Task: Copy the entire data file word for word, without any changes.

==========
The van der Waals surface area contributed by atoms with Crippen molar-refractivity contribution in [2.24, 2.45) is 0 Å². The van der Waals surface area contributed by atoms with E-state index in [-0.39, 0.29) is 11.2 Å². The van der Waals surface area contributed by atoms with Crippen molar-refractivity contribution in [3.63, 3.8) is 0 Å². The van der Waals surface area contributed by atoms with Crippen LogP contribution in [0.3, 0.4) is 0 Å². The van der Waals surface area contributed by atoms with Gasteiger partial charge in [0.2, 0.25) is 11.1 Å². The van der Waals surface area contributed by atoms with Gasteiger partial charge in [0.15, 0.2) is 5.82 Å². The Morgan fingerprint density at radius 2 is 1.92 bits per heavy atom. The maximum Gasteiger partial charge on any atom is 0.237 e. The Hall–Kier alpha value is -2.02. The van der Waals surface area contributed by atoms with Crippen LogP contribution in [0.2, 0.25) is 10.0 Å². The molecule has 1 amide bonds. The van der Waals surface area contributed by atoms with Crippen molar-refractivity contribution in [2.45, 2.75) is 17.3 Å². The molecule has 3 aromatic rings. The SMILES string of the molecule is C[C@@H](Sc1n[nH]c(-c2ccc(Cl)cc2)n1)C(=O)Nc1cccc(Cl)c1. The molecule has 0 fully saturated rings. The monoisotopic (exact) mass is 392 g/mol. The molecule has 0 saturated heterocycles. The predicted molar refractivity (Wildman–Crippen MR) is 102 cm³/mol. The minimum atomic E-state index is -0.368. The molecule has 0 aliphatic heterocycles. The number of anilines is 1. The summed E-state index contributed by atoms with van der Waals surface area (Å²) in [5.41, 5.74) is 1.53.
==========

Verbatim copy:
The van der Waals surface area contributed by atoms with Crippen molar-refractivity contribution in [2.24, 2.45) is 0 Å². The van der Waals surface area contributed by atoms with E-state index in [-0.39, 0.29) is 11.2 Å². The van der Waals surface area contributed by atoms with Crippen molar-refractivity contribution in [3.63, 3.8) is 0 Å². The van der Waals surface area contributed by atoms with Crippen LogP contribution in [0.3, 0.4) is 0 Å². The van der Waals surface area contributed by atoms with Gasteiger partial charge in [0.2, 0.25) is 11.1 Å². The van der Waals surface area contributed by atoms with Gasteiger partial charge in [0.15, 0.2) is 5.82 Å². The Morgan fingerprint density at radius 2 is 1.92 bits per heavy atom. The maximum Gasteiger partial charge on any atom is 0.237 e. The Hall–Kier alpha value is -2.02. The van der Waals surface area contributed by atoms with Crippen LogP contribution in [0.2, 0.25) is 10.0 Å². The molecule has 1 amide bonds. The van der Waals surface area contributed by atoms with Crippen molar-refractivity contribution in [2.45, 2.75) is 17.3 Å². The molecule has 3 aromatic rings. The SMILES string of the molecule is C[C@@H](Sc1n[nH]c(-c2ccc(Cl)cc2)n1)C(=O)Nc1cccc(Cl)c1. The molecule has 0 fully saturated rings. The monoisotopic (exact) mass is 392 g/mol. The molecule has 0 saturated heterocycles. The predicted molar refractivity (Wildman–Crippen MR) is 102 cm³/mol. The minimum atomic E-state index is -0.368. The molecule has 0 aliphatic heterocycles. The number of anilines is 1. The summed E-state index contributed by atoms with van der Waals surface area (Å²) in [5.41, 5.74) is 1.53.